The other day, while doing my grocery shopping I was looking for a nice French 'Brie', oftentimes lovingly nicknamed 'The Queen of Cheeses'. Brie is a soft cheese named after the French region Brie. It's a creamy, off-white cheese with an edible rind, soft-ripened, made from cow's milk and usually sold in small rounds. While waiting my turn at the cheese counter and oogling the generous offerings, I noticed some delicious looking rounds of 'Camembert de Normandie', also made from cow's milk, with a smooth, runny interior, a buttery flavor and a white bloomy rind that is also meant to be eaten with the cheese. It occurred to me that whenever I see Camembert it always makes me think of a popular appetizer, Breaded Camembert Rounds with Cranberry Sauce that my mother found hard to resist whenever she spied the dish on a restaurant menu.
Well, if you, like most people I know, including myself of course, enjoy warm Camembert oozing from its breading and mingling with a tangy, fruity compote or chutney, this is definitely a recipe you should try. To compliment this dish, Germans usually go the 'Preiselbeermarmelade' route – which, without dwelling on botanical subleties here, is a compote akin to, but not exactly the same as, cranberry sauce. As an alternative, I quite enjoy a red currant jam alongside my breaded Camembert. But, for now, that traditional recipe is meant for another blogpost in the near future.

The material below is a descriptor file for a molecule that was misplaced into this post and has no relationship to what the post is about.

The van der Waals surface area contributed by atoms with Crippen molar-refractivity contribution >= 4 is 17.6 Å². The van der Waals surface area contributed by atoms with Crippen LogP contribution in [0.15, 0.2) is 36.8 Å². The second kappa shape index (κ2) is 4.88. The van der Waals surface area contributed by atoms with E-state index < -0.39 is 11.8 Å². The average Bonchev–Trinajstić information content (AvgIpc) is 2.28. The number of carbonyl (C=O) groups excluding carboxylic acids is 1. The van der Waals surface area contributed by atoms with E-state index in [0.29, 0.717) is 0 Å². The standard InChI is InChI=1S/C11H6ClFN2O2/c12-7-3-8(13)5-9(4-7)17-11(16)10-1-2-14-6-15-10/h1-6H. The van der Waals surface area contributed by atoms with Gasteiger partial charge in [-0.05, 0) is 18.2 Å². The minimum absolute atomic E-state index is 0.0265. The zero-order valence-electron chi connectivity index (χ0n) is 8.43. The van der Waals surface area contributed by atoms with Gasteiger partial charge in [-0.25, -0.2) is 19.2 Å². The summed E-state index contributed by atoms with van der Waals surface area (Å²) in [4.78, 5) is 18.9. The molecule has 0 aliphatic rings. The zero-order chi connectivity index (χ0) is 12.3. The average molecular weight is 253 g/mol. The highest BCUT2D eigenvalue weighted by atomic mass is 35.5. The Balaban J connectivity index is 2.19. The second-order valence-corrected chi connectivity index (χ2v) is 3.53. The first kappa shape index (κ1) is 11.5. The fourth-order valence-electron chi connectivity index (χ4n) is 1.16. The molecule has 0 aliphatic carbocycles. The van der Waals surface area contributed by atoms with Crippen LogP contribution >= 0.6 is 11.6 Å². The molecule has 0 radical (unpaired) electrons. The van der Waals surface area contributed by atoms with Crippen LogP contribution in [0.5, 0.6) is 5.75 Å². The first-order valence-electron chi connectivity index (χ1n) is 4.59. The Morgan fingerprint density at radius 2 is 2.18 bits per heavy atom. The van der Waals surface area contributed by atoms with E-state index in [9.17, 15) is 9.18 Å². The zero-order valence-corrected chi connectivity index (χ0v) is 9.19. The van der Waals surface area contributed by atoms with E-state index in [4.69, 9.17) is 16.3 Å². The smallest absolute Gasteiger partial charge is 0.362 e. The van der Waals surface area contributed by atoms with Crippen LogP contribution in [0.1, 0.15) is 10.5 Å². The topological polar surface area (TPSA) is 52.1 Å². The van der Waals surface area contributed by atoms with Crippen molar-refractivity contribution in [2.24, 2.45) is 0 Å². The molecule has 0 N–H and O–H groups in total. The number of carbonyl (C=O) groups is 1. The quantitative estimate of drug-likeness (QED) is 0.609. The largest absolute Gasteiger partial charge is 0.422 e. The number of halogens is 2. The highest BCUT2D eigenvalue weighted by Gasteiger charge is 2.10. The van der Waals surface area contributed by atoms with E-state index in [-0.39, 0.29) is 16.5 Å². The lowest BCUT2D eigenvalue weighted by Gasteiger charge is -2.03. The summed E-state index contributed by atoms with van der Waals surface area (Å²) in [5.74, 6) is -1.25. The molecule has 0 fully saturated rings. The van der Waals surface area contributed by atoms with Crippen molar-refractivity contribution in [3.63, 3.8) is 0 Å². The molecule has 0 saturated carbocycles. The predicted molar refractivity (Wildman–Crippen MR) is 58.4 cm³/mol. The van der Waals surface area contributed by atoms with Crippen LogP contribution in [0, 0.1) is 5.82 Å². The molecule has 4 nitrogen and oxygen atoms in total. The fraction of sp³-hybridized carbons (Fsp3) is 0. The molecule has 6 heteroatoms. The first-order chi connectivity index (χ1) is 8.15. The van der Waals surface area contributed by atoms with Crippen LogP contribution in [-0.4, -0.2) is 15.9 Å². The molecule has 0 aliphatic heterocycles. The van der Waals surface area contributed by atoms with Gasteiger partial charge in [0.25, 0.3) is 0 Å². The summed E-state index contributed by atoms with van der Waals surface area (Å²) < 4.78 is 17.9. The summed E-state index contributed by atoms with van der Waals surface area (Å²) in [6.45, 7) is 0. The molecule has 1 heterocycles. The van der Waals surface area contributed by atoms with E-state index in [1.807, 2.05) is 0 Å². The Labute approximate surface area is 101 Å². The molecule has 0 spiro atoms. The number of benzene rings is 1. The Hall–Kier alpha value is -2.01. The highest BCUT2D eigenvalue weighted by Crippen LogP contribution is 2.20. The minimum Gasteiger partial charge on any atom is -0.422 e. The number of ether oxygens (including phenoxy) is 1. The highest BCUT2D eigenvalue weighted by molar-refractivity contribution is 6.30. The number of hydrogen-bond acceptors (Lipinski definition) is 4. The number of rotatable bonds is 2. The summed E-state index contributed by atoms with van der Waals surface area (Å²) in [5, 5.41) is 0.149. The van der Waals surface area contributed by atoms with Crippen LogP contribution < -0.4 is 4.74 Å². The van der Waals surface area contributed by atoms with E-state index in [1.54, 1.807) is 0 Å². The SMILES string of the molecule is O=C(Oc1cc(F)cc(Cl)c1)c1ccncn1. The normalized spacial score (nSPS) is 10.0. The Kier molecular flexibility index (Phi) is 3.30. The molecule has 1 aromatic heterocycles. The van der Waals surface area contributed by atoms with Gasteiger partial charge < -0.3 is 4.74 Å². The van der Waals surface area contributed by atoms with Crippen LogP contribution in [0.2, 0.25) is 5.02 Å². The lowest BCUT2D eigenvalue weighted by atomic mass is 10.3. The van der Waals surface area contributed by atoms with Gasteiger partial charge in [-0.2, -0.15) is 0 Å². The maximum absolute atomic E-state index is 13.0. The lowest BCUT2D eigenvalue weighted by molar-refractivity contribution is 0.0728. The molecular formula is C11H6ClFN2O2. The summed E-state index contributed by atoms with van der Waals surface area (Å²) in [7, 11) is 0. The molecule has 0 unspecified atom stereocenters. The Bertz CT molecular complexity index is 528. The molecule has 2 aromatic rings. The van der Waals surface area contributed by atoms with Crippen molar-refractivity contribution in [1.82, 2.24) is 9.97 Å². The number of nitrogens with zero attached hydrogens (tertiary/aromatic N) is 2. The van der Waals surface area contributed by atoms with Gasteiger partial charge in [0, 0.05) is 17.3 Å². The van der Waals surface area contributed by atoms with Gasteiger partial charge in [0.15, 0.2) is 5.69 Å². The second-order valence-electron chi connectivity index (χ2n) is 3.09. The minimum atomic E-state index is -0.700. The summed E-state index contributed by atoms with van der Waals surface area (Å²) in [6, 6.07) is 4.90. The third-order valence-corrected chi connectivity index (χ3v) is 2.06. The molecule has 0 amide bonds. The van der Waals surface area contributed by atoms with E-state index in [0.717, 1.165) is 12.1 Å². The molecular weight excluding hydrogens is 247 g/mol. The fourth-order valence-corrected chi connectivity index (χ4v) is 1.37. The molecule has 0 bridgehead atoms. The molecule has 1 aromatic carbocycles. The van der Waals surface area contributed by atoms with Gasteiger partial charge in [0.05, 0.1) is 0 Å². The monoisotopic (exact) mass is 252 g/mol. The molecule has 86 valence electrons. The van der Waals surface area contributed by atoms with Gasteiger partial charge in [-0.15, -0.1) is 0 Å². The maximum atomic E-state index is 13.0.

Back to my shopping for Brie. When it was my turn to order cheese at the counter, I had changed my mind. I proceeded to buy three smallish rounds of Camembert de Normandie instead of the Brie and I was going to serve a simple to make White Camembert Tart that should reflect the flavors of Breaded Camembert Rounds in a tart shell.
By the time I had placed my Camembert cheese loot into my shopping kart, I was keen on getting started on the pastry dough (it does need to rest and cool for a bit) and had no desire to look further for that sometimes elusive 'Preiselbeermarmelade'. So, while waiting in line to pay my groceries and pondering the contents of my freezer and cupboard, I remembered that one of my kind dinner guests had recently visited the Abbey Marienstatt (Abtei Marienstatt), located in the Westerwald region. While there, he had tasted some of the delicacies lovingly produced at the Abbey and chosen to buy some very tasty Apple Chutney (Apfelchutney), of which I was the lucky recipient. So, to make a long story short, 'Marienstatter Applechutney‘ alongside a White Camembert Tart it was for dinner that early summer evening.